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Getting a tire replaced seems easy to me; I’d just go to the nearest car shop and get it fixed. For Jayleene, however, she was living from paycheck to paycheck, and didn’t have the $110 to spare. She had no way to get to work, and her boss fired her. She couldn’t make her rent, and was soon out on the street. All of this was because she needed $110 at the right time.
Jayleene told me her story during my shift volunteering at a soup kitchen. Her experience was the final straw that convinced me to support basic income, the notion of giving people an unconditional living wage, supported by conservatives and liberals alike. Basic income is becoming increasingly popular around the world, with Finland, the Netherlands, Switzerland, and Canada experimenting with it.
So is the United States. In fact, there is a planned study in California funded by Y Combinator. The President of Y Combinator, Sam Altman, described the study: “In our pilot, the income will be unconditional; we’re going to give it to participants for the duration of the study, no matter what. People will be able to volunteer, work, not work, move to another country—anything. We hope basic income promotes freedom, and we want to see how people experience that freedom.”
Does basic income make you skeptical? I know I was pretty skeptical when I first heard about it. Sure, I care about people and don’t want anyone to starve, be homeless, or lack medical care. But there are nonprofits and government programs that are specifically created to take care of these needs. In fact, I myself volunteer at the soup kitchen and run fundraisers for food banks. So why give people money to do whatever they want to do with it?
I had two big concerns. One was that I simply didn’t trust poor people to manage their money well, and thought they would spend it on things like alcohol, drugs, and tobacco. Another concern was that people would stop working, and just do whatever they wished to do, as opposed to being productive members of society.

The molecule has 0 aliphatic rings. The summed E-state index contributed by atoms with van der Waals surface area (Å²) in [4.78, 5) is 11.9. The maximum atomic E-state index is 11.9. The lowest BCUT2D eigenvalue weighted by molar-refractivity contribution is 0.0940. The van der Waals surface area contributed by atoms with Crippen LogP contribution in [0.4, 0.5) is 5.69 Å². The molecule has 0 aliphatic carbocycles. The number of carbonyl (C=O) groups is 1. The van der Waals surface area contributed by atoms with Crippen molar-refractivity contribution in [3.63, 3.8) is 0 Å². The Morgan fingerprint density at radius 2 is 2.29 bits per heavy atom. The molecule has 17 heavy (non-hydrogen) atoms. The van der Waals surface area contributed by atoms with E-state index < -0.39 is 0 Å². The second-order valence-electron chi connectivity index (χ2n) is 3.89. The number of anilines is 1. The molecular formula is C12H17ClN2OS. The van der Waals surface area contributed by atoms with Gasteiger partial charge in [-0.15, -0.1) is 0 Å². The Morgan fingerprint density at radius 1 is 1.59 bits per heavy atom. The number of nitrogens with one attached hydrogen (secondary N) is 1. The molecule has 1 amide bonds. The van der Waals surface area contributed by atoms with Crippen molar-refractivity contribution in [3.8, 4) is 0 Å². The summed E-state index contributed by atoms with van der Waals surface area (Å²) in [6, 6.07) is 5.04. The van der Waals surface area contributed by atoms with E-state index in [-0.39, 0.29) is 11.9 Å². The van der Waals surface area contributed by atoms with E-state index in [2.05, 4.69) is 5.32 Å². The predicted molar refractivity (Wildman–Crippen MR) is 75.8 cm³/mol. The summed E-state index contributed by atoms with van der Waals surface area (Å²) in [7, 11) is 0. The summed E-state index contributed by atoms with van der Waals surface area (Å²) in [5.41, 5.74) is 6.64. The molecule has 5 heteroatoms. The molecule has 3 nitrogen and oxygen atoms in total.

However, more and more evidence has appeared that contradicts my beliefs. A number of studies show that people given cash don’t spend it on tobacco, alcohol, or similar “vice” products. Other studies demonstrate that those given a cash transfer don’t do less work. Instead, the evidence indicates that people who received cash transfers improve both their income and assets, and have higher psychological and physical well-being.
GiveDirectly, one of The Life You Can Save's recommended charities, focuses on cash transfers to poor households in East Africa. They decided to run the largest study of basic income to date, using $30M to cover basic living costs of poor East Africans for a decade to settle questions about basic income’s long-term impact. However, I can reasonably predict the future, and have concluded these new experiments will show similar results.
Hearing Jayleene’s story proved the clincher. I decided to bite the bullet, confess that my perspective was wrong, and update my beliefs based on evidence.
Freed of these limiting beliefs, I realize basic income has other benefits. First, it’s simpler to provide basic income than to fund many overlapping welfare agencies, and we can save many billions of dollars by simply giving money to the poor. Second, basic income gives people more dignity and creates less hassle for them than our current ad-hoc system. Thirdly, poor people like Jayleene are more aware than the government in regards to what they actually need.
For all of these reasons, I am renouncing my skepticism and sharing how the evidence convinced me to change my mind. Still, there are plenty of unresolved questions about basic income, such as how to fund a transition to it and away from using a massive system of inefficient programs. Yet that is a question of “how,” not “if.” I hope that sharing my story as a former skeptic of basic income will encourage a conversation about the next steps on this question of “how.”
This piece was first published in Psychology Today.